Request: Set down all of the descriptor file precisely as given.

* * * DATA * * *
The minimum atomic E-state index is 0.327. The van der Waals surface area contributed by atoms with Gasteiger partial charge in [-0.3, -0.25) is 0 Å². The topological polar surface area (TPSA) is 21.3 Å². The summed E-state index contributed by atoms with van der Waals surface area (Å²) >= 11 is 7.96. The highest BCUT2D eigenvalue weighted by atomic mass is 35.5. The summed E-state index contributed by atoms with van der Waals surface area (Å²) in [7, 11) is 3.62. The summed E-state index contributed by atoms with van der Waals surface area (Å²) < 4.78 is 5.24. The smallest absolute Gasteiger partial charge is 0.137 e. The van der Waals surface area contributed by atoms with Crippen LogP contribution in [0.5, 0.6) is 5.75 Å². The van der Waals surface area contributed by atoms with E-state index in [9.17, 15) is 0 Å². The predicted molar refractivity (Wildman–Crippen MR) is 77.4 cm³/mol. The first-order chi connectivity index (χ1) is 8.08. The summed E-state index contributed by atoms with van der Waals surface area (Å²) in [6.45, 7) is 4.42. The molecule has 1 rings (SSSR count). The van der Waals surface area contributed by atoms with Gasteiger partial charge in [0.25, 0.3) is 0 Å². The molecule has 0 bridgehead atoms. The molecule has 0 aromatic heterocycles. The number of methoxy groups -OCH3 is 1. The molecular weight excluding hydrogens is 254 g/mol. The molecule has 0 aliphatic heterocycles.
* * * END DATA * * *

The minimum atomic E-state index is 0.327. The van der Waals surface area contributed by atoms with Gasteiger partial charge in [-0.3, -0.25) is 0 Å². The topological polar surface area (TPSA) is 21.3 Å². The summed E-state index contributed by atoms with van der Waals surface area (Å²) >= 11 is 7.96. The highest BCUT2D eigenvalue weighted by atomic mass is 35.5. The summed E-state index contributed by atoms with van der Waals surface area (Å²) in [7, 11) is 3.62. The summed E-state index contributed by atoms with van der Waals surface area (Å²) < 4.78 is 5.24. The smallest absolute Gasteiger partial charge is 0.137 e. The van der Waals surface area contributed by atoms with Crippen LogP contribution in [0.5, 0.6) is 5.75 Å². The van der Waals surface area contributed by atoms with E-state index in [9.17, 15) is 0 Å². The predicted molar refractivity (Wildman–Crippen MR) is 77.4 cm³/mol. The first-order chi connectivity index (χ1) is 8.08. The summed E-state index contributed by atoms with van der Waals surface area (Å²) in [6.45, 7) is 4.42. The molecule has 1 rings (SSSR count). The van der Waals surface area contributed by atoms with Gasteiger partial charge in [0.25, 0.3) is 0 Å². The molecule has 0 bridgehead atoms. The molecule has 0 aromatic heterocycles. The number of methoxy groups -OCH3 is 1. The molecular weight excluding hydrogens is 254 g/mol. The molecule has 0 aliphatic heterocycles.